Situation II: Where Mr. X is residing in UAE for less than 183 days and say 30 days in India

In this situation, the impact of above ‘change in law’ will impact the taxability of Mr. X and he shall be deemed to be RNOR in India. The above said 10 source of income shall be taxed as under:

  1. No UAE sources income shall not be liable to tax in India.
  2. Interest on NRE and FCNR accounts shall be remain exempted in India
  3. All Indian source income shall be taxable similar to ordinary residents without any incentives otherwise available to NRI.

Q 3: Is India moving towards citizenship based taxation on income like USA?

A: NO, India most probably aims to collect more information from ‘Covered NRI’ who are having wide economic interest in India i.e. whose Indian source Income is more than 15 Lakh without taxing their foreign source income in India unlike USA. Moreover, India also aims to discourage treaty incentives to all those NRIs who are either tax resident of  Countries who are not charging Individual income tax and those who are state-less individual i.e. not tax resident of any jurisdiction.

Q 4: Why are covered NRIs so concerned from this provision?

A: There are so many misconceptions amongst NRIs that deeming tax residency read with newly inserted definition of “liable to tax’ by Finance Act 2021 w.e.f. 1.4.2021, one of them is that ‘Covered NRIs’ shall be liable to tax on all foreign sourced income if income tax is not payable in the source country or their worldwide income becomes taxable in India; there is no truth in this understanding.

Yes, their concerns are really genuine when they think they have to provide more information to the tax officers in India while assessing their Indian source income and obviously this deeming fiction is going to snatch away all tax incentives which otherwise available to a Non-resident in India.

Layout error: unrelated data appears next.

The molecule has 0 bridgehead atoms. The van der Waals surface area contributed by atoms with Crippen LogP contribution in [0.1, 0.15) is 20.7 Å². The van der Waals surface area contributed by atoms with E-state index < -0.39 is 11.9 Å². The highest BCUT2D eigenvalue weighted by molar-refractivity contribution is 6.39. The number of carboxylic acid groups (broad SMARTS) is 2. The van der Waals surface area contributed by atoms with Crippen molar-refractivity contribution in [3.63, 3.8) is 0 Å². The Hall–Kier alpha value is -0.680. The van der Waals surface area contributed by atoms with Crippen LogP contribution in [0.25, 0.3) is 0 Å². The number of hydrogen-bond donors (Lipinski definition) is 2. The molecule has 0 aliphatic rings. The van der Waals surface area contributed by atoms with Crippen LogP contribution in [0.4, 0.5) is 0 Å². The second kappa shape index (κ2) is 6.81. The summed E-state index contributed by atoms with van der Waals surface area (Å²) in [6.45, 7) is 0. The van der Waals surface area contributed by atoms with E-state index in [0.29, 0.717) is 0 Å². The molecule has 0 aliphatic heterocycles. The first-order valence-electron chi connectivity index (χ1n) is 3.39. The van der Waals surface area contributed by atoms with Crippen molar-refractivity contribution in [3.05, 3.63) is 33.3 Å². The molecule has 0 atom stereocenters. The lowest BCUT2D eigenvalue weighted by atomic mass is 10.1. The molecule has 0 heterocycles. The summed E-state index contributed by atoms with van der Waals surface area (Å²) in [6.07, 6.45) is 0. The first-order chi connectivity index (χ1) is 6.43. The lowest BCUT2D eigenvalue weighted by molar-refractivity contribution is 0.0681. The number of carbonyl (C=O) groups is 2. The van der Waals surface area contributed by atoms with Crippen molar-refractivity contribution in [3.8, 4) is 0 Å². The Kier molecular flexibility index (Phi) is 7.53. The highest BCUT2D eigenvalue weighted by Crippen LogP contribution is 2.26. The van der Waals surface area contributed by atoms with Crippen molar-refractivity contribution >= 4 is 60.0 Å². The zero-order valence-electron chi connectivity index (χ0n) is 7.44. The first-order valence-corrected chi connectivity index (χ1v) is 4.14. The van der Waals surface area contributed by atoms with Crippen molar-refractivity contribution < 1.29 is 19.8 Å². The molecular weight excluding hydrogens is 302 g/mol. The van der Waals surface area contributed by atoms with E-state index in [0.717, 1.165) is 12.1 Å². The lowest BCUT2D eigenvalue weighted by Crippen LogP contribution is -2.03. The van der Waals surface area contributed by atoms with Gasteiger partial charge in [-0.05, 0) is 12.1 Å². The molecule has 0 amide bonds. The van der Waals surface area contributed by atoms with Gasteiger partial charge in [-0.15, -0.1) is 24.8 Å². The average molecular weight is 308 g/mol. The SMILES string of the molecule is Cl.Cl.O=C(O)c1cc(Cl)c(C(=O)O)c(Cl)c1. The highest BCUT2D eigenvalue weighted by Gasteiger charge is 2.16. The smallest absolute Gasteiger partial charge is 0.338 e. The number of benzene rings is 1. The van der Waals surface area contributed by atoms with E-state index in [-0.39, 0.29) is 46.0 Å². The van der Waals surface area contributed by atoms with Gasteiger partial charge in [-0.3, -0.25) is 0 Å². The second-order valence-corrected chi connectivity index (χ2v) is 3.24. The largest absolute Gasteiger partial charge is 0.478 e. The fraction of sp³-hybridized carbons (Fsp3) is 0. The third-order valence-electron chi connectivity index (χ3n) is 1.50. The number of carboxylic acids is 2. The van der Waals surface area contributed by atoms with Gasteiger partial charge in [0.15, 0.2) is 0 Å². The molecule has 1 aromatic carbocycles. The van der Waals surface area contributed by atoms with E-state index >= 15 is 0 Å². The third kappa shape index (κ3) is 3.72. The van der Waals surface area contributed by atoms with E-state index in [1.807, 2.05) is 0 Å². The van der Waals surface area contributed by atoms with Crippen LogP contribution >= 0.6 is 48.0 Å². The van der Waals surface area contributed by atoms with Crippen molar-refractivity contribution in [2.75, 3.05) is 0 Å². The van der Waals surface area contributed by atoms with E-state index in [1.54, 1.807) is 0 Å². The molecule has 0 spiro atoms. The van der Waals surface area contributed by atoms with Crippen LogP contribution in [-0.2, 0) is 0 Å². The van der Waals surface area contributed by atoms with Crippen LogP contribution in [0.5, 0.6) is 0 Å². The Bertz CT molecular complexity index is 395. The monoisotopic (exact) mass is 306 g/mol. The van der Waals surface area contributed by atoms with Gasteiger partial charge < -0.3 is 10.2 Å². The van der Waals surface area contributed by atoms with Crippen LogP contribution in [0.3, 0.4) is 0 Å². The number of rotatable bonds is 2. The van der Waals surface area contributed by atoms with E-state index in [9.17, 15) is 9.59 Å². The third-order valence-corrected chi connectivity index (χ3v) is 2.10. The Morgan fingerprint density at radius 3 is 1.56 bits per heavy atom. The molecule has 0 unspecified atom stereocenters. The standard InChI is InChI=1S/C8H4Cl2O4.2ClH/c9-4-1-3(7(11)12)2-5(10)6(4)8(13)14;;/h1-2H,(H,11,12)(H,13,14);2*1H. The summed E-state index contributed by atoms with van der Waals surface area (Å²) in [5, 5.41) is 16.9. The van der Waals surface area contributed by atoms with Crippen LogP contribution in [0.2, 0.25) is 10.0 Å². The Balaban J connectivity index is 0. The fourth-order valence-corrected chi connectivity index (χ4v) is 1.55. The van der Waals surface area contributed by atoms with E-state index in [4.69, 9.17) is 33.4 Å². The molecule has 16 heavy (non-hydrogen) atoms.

Q 5: Is invocation of RNOR status for continuously more than 2 years as per the said ‘change in law’ will lead to ordinarily resident status of ‘covered NRI’ and thereby taxing worldwide income eventually as per S-6(6)(a) of ITA?

A: No, the ‘covered NRI’ shall not become ordinarily resident in India by virtue of invocation of RNOR status for continuously more than 2 years as per the said ‘change in law’. However, he may be carrying the risk of becoming ordinarily resident in India straight in the year in which he for the first time comply residency condition as stated in S-6(1) of ITA.

Q 6: What is the way forward for ‘covered NRIs as off now?

A: The following might be the thinking of ‘covered NRIs:

  1. Manage the Indian sourced income to Rs. 15 lakh or less in all the previous years
  2. Taking citizenship of some tax friendly Countries.
  3. Wait and watch for a year or so as some definite change can be expected from government.
  4. Accept it as it is and plan their affairs around it, as there is always many legal ways to tax planning.
  5. The author strongly support the 3rd and 4th options as off now.

Only time will tell what will be other ramifications of this ‘change in law’, but the intentions of the Government is very loud and clear to achieve transparency in tax laws in India.

Disclaimer :  The views in this Article are personal views of the author. D S R V AND CO LLP would not be responsible for any action taken based on this, without any consultation.

Authored By:

CA Sanjay Kumar Agrawal

Email: sanjay@dsrvindia.com

M: +91 9810116321